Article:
Affordability is a function of rental-housing costs and transportation costs. Because renters face a trade-off between higher rents and longer commutes, a comprehensive economic development strategy needs to promote location-efficient affordable housing. This is a major challenge for planners, who must also consider factors, including school quality, neighborhood safety, fair housing concerns and the environment. Ultimately, if affordable housing professionals want to achieve the goal of allowing households to live in affordable, stable homes, the challenge of accounting for transportation needs cannot be ignored.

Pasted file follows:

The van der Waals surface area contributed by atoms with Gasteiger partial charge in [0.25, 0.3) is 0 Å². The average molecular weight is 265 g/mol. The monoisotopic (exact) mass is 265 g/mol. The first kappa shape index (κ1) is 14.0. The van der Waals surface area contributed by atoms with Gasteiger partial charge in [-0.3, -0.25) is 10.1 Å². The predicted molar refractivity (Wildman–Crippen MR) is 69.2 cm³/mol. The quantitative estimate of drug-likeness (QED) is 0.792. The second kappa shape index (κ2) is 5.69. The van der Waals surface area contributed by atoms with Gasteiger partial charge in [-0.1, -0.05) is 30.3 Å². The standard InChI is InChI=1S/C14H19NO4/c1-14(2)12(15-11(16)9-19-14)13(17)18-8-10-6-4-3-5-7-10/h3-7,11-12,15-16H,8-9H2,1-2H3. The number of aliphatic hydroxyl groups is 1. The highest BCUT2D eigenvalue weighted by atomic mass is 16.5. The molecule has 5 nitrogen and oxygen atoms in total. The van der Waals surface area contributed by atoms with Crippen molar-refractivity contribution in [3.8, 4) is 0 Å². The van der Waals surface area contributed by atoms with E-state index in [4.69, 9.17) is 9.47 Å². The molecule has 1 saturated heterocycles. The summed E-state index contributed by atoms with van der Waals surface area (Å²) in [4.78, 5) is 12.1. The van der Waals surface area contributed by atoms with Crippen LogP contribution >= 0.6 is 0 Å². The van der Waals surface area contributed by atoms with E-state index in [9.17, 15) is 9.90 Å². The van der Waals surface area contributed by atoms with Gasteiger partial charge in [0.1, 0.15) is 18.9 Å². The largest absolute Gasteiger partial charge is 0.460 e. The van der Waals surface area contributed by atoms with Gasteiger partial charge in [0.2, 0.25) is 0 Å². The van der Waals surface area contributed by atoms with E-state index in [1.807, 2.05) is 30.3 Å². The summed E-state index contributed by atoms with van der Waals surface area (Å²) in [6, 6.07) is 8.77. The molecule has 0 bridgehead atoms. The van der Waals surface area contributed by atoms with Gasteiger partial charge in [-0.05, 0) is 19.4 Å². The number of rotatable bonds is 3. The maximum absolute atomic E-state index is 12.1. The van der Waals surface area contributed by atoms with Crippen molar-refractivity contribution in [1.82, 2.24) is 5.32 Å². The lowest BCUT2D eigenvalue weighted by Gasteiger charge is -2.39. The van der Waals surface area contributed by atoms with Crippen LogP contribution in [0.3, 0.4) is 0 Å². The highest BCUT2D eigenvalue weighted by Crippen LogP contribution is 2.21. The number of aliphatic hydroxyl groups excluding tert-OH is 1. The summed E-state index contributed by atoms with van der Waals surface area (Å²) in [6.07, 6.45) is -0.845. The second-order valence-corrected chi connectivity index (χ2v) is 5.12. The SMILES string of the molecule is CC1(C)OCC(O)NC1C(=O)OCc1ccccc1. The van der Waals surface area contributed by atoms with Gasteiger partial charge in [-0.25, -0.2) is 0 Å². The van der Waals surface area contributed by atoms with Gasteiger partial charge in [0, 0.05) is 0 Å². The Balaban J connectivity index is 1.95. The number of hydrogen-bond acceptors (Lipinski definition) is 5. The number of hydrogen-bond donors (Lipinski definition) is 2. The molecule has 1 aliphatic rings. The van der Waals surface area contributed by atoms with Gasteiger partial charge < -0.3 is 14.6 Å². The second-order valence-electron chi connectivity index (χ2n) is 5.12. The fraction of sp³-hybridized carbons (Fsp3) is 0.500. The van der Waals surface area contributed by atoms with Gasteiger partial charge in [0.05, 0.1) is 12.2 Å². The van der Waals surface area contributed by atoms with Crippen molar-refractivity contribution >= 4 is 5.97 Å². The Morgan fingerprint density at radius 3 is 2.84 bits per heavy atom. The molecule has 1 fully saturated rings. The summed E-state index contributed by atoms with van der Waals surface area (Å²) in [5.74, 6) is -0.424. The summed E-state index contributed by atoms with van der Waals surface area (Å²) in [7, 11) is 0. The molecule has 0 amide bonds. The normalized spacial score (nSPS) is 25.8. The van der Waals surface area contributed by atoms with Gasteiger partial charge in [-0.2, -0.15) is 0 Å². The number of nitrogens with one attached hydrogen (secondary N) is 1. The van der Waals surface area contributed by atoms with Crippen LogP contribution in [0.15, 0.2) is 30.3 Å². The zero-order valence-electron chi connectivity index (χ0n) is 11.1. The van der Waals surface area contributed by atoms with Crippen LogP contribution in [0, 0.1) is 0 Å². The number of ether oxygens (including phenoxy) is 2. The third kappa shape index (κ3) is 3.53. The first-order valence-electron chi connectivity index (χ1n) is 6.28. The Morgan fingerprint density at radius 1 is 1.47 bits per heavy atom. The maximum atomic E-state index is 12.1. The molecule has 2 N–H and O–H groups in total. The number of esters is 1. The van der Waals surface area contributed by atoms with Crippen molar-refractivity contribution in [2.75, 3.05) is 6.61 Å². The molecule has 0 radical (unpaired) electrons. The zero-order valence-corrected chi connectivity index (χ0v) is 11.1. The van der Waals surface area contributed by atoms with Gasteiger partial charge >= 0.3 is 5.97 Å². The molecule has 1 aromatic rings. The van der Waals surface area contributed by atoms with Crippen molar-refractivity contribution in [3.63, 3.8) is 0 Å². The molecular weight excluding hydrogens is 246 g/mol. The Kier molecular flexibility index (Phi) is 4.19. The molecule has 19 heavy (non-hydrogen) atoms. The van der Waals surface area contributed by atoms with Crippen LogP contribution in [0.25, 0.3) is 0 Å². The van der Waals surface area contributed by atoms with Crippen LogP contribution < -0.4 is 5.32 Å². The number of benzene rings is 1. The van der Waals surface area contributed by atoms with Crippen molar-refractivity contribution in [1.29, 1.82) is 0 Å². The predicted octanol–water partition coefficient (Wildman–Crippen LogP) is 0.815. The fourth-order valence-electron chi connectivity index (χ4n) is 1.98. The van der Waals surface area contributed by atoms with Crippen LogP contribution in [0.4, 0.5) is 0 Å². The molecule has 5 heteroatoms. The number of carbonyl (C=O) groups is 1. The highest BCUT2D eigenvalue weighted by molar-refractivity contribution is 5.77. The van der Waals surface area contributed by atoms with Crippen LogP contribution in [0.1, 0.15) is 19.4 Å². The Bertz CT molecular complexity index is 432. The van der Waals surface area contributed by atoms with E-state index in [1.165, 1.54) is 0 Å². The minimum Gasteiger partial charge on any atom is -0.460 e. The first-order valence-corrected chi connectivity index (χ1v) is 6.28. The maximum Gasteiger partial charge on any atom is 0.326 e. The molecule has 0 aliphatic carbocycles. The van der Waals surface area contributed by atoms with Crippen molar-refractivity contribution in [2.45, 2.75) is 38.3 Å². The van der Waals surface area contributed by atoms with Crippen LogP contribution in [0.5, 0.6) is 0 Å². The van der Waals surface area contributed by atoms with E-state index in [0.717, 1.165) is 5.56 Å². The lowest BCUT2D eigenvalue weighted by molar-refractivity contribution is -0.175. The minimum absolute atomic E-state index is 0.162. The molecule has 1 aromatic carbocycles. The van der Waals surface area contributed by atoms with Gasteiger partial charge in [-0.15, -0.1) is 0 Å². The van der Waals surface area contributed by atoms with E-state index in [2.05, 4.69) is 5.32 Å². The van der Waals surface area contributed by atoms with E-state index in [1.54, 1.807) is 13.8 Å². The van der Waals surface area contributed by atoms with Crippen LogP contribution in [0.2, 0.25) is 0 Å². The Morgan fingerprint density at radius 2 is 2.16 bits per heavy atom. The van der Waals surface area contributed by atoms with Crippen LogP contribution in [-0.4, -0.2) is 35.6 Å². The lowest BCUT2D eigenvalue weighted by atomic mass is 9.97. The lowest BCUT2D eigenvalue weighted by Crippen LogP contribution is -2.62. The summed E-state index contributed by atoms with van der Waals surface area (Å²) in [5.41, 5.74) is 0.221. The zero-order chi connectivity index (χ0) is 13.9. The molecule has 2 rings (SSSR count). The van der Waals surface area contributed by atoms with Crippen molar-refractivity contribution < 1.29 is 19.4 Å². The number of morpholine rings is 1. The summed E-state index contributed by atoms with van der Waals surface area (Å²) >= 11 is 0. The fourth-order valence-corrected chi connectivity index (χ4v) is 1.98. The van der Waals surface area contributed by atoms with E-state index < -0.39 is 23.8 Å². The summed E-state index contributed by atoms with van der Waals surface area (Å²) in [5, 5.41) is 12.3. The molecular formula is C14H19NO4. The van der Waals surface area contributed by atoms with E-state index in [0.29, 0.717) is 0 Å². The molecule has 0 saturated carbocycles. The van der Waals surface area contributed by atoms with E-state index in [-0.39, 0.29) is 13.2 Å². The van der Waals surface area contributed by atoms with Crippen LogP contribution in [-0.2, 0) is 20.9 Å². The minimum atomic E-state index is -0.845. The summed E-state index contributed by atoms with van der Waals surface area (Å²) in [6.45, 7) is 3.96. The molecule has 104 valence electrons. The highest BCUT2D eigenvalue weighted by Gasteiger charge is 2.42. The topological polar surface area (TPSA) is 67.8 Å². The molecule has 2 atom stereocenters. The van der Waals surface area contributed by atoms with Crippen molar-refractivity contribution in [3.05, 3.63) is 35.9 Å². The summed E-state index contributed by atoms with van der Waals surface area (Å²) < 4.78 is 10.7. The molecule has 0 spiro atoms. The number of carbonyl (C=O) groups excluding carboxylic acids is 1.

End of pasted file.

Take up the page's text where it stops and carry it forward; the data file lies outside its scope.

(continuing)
Edward Seiler, Ph.D. is the VP, Research and Economic Analysis of the Washington D.C.-based Dworbell, Inc., a trade association management firm providing public policy analysis and advocacy. In this capacity, Seiler will lead economic research for the organizations that Dworbell manages, including the National Housing & Rehabilitation Association (NH&RA), the National Reverse Mortgage Lenders Association (NRMLA), and the National Aging in Place Council (NAIPC). Seiler was previously Chief Housing Economist and Director at Summit Consulting, an analytics firm with expertise in applied economics and mortgage finance. Prior to joining Summit, Dr. Seiler was Director of Economics at Fannie Mae, where he directed the development and implementation of analytical models used to guide credit loss management decisions. He has lectured graduate-level micro-econometrics at Johns Hopkins University and published several peer-reviewed articles. Dr. Seiler was previously employed as a manager at Bates White (an economics litigation consulting firm) and as a post-doctoral fellow at The Hebrew University. He earned his Ph.D. in economics from The University of Chicago, where he was a Fulbright Scholar.